• +1 for the second paragraph. I also twisted my ankle a lot as a kid.. and as an adult as well. As it turns out, I have a larger issue with the way my legs developed, leading to shoe inserts (which I can wear with formal shoes) and physical therapy to correct the problems. I'm told I should even be able to wear high heels once I get my legs sorted out. Commented Feb 8, 2013 at 16:34

Under the law, people with disabilities are accorded reasonable accommodations. Disabilities are both visible and invisible, permanent or temporary, and vary considerably as to the effect they have on someone's life.

Some common examples would be the following:

  • Requiring a chair with a high back for someone recovering from back problems.
  • Providing screen-reading software for the blind.
  • Ensuring that areas of the workplace are wheelchair accessible.
  • Allowing an employee to work fewer than 8 hours per day as per the needs of alternative transportation, such as a community para transit.

All of these come under the law as "reasonable accommodations" under the ADA (Americans with Disabilities Act), which also protects employees against discrimination based on disabilities.

The best defense against the kind of employer behavior described is to receive a note from a physician that strongly and unequivocally recommends wearing supportive footwear for such a condition and submitting it to your manager. This effectively forces your manager to adhere to your reasonable accommodation or face legal consequences otherwise.

The standard disclaimer applies that this should not be construed as legal advice; however, people with any sort of disability or condition that requires an accommodation should acquaint themselves with their rights under the ADA.

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    This only applies to companies within the USA. Other laws might or might not apply to other countries.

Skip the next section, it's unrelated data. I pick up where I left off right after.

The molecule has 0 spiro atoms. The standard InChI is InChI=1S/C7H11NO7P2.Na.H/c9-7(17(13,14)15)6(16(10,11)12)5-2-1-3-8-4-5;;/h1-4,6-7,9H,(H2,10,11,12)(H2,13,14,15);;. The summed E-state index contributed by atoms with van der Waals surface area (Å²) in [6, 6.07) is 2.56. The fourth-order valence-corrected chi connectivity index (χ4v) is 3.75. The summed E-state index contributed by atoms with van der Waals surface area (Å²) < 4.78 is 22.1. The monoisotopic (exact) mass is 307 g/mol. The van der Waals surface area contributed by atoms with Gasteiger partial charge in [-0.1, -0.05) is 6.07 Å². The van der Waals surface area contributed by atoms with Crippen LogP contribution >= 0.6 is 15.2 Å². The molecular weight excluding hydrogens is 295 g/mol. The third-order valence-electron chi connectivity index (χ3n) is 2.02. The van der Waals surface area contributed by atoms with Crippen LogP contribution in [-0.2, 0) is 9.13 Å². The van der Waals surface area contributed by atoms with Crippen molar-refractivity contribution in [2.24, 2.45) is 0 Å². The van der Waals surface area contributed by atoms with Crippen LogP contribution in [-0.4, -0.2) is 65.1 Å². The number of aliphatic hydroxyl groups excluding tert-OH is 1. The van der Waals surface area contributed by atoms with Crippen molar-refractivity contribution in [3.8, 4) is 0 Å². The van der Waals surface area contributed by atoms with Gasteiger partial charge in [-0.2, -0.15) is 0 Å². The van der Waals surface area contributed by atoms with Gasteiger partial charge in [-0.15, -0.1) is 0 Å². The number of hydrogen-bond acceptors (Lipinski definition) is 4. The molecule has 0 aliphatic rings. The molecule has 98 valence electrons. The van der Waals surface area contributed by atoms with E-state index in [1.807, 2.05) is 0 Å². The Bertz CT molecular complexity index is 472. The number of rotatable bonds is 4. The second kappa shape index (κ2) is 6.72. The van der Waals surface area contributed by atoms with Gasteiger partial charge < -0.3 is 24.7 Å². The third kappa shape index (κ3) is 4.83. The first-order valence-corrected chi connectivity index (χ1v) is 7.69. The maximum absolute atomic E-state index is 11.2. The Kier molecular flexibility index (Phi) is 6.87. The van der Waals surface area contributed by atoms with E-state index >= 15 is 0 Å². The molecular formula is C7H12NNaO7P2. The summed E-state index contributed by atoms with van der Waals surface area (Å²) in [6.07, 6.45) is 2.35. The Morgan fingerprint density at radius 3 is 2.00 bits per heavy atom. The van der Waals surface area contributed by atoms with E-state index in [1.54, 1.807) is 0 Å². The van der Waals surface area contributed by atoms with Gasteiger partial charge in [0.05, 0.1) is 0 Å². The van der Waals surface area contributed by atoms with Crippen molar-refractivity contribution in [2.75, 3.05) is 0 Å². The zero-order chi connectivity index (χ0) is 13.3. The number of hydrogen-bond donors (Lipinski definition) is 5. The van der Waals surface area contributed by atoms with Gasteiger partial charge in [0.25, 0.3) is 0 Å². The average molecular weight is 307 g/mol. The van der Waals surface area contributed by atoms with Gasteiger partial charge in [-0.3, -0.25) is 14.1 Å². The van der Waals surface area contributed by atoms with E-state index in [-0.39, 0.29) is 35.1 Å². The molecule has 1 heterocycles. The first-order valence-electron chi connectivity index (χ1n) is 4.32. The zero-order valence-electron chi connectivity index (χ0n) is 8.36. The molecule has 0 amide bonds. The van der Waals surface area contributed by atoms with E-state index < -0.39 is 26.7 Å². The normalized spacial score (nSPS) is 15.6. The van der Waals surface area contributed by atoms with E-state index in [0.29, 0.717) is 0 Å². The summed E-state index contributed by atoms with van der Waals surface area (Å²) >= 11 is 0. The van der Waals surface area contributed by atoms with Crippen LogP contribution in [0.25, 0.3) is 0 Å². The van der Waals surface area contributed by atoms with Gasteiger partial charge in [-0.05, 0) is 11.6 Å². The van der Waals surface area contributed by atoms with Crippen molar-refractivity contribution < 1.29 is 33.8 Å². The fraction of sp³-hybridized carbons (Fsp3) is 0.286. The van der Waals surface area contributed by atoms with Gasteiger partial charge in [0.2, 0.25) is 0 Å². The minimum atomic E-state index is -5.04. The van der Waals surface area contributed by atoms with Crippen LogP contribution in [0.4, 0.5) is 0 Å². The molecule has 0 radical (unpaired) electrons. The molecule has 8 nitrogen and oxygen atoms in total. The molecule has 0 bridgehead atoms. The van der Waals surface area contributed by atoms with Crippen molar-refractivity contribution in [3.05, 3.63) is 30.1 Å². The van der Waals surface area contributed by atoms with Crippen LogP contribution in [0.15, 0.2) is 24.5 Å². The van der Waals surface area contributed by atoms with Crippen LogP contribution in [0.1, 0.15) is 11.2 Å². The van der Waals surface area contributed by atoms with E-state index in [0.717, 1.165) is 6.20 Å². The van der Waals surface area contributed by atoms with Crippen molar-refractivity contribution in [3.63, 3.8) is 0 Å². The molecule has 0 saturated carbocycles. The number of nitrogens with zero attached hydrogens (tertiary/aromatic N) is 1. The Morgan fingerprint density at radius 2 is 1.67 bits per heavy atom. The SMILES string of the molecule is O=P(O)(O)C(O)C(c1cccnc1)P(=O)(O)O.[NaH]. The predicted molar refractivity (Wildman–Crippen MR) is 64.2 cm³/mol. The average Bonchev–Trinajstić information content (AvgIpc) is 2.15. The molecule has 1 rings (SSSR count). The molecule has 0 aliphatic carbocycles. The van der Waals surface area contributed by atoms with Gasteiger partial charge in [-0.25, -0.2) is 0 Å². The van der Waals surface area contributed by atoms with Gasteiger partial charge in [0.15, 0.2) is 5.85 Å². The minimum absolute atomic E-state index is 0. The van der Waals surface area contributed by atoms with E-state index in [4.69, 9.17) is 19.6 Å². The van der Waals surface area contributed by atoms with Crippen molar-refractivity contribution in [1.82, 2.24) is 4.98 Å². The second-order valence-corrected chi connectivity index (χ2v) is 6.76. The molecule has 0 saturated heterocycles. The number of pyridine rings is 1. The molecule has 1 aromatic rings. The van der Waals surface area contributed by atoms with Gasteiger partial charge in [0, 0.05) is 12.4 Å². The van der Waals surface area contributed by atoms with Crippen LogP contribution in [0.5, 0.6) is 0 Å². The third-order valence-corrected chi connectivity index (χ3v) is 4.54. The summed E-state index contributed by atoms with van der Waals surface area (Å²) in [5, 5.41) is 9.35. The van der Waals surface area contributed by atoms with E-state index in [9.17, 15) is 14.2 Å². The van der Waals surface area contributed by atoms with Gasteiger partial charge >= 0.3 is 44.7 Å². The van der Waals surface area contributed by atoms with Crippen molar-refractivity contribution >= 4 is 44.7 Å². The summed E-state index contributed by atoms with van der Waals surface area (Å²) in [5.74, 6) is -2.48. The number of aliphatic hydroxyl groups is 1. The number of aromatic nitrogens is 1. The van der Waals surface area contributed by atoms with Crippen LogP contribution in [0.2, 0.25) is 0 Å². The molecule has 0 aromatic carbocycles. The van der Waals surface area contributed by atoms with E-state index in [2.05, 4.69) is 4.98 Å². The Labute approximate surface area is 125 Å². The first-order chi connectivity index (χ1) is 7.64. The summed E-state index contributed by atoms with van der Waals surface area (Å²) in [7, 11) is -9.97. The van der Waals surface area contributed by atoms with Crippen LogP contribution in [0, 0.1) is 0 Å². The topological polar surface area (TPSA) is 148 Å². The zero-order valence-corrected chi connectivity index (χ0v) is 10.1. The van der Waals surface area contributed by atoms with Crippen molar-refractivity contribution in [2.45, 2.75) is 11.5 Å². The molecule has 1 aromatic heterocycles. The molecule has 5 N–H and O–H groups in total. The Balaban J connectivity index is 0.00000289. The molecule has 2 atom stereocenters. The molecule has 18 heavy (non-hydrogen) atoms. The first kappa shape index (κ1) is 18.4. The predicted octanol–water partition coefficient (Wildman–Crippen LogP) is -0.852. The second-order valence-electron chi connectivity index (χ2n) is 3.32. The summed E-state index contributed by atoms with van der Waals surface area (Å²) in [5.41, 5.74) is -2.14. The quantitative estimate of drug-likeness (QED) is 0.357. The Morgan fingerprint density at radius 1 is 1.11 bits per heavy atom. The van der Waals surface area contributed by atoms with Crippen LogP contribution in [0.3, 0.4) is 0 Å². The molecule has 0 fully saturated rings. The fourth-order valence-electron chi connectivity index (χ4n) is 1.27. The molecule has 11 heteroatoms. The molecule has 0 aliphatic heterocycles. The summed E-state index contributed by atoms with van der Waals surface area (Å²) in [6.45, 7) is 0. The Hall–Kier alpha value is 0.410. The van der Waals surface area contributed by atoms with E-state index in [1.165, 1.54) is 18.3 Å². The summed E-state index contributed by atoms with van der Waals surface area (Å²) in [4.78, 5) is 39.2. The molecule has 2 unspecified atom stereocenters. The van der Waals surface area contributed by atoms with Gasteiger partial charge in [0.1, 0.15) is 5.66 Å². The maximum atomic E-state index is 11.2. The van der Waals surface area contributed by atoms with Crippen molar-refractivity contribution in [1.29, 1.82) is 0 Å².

– Donald
    Commented Mar 15, 2013 at 18:51

If a doctor's told you to wear boots for health reasons and your boss tells you not to explain to him that will cause the company to be fully liable for any injury you suffer while not wearing proper ankle supports.

In many countries this would actually be grounds for immediate dismissal of your boss for gross-misconduct!

Most companies take this extremely seriously: suppose you comply with your boss's petty demand and then you break an ankle or injure yourself in a way that makes mobility difficult. The company (the whole thing) is now liable for your compensation (potential lost earnings, pain and suffering, etc) and the fines can get very big.

From the company's point of view your (frankly incompetent) boss has opened up the company to be liable for a potentially massive fine. Most companies take an extremely dim view of that.

  • Your judgement about the OP's boss based off of one side of the story is not constructive. Most places would also require a documented medical restriction to deviate from the approved company policies. The OP appears not to have that since the recommendation was from when he was a child. Commented Feb 8, 2013 at 14:53
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    @Keith, Reasonable accommodation doesn't mean you can do whatever you want. For example, if you choose to wear camouflage combat boots with a suit on a sales call, I think it is not unreasonable for your boss to raise a concern. You could wear boots with a different appearance that might be acceptable. Not saying this is what OP is asking for, but reasonable accommodation is a two-way street, hence the word reasonable.
    – cdkMoose
    Commented Feb 8, 2013 at 17:39
  • I am looking at changing the boots I wear to be more dress boots, but my employer fully expects me to wear unsupported shoes while I wait for my approved-by-my-manager boots to ship. Commented Feb 9, 2013 at 20:00
  • @cdkMoose yes, if the OP is defending their right to wear rainbow coloured Doc Martin's then I'm probably with their boss instead. However there are plently of smart-looking ankle boots out there that will be find for most offices despite not looking quite as smart as shoes.
    – Keith
    Commented Feb 11, 2013 at 10:26